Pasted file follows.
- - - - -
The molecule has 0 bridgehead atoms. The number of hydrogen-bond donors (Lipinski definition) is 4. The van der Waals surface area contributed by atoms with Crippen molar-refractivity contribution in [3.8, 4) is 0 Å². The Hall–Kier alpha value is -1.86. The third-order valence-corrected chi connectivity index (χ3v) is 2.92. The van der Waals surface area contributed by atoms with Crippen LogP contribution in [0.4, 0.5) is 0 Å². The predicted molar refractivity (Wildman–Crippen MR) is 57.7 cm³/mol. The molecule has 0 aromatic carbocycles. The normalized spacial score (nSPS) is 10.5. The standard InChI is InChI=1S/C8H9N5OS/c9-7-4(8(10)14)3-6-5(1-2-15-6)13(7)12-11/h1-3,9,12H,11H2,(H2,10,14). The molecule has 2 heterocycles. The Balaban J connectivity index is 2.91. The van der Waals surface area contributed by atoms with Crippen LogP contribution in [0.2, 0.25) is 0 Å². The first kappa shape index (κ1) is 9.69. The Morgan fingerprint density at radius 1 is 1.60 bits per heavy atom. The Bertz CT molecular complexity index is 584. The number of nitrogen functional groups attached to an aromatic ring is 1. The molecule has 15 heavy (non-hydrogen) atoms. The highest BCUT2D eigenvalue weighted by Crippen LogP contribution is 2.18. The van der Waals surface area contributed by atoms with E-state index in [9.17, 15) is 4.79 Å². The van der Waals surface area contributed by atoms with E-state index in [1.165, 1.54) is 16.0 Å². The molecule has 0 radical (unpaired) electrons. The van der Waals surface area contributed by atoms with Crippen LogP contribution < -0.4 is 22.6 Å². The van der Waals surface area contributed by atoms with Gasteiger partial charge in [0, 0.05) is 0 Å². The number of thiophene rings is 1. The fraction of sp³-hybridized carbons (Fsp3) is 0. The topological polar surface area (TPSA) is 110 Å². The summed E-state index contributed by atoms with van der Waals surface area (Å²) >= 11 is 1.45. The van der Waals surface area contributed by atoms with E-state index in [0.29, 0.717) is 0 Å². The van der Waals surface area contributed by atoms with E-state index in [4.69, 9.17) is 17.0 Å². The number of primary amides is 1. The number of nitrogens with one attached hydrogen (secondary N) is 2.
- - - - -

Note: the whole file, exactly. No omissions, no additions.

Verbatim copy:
The molecule has 0 bridgehead atoms. The number of hydrogen-bond donors (Lipinski definition) is 4. The van der Waals surface area contributed by atoms with Crippen molar-refractivity contribution in [3.8, 4) is 0 Å². The Hall–Kier alpha value is -1.86. The third-order valence-corrected chi connectivity index (χ3v) is 2.92. The van der Waals surface area contributed by atoms with Crippen LogP contribution in [0.4, 0.5) is 0 Å². The predicted molar refractivity (Wildman–Crippen MR) is 57.7 cm³/mol. The molecule has 0 aromatic carbocycles. The normalized spacial score (nSPS) is 10.5. The standard InChI is InChI=1S/C8H9N5OS/c9-7-4(8(10)14)3-6-5(1-2-15-6)13(7)12-11/h1-3,9,12H,11H2,(H2,10,14). The molecule has 2 heterocycles. The Balaban J connectivity index is 2.91. The van der Waals surface area contributed by atoms with Crippen LogP contribution in [0.2, 0.25) is 0 Å². The first kappa shape index (κ1) is 9.69. The Morgan fingerprint density at radius 1 is 1.60 bits per heavy atom. The Bertz CT molecular complexity index is 584. The number of nitrogen functional groups attached to an aromatic ring is 1. The molecule has 15 heavy (non-hydrogen) atoms. The highest BCUT2D eigenvalue weighted by Crippen LogP contribution is 2.18. The van der Waals surface area contributed by atoms with E-state index in [9.17, 15) is 4.79 Å². The van der Waals surface area contributed by atoms with E-state index in [1.165, 1.54) is 16.0 Å². The molecule has 0 radical (unpaired) electrons. The van der Waals surface area contributed by atoms with Crippen LogP contribution < -0.4 is 22.6 Å². The van der Waals surface area contributed by atoms with Gasteiger partial charge in [0, 0.05) is 0 Å². The number of thiophene rings is 1. The fraction of sp³-hybridized carbons (Fsp3) is 0. The topological polar surface area (TPSA) is 110 Å². The summed E-state index contributed by atoms with van der Waals surface area (Å²) >= 11 is 1.45. The van der Waals surface area contributed by atoms with E-state index in [0.29, 0.717) is 0 Å². The van der Waals surface area contributed by atoms with E-state index in [4.69, 9.17) is 17.0 Å². The number of primary amides is 1. The number of nitrogens with one attached hydrogen (secondary N) is 2.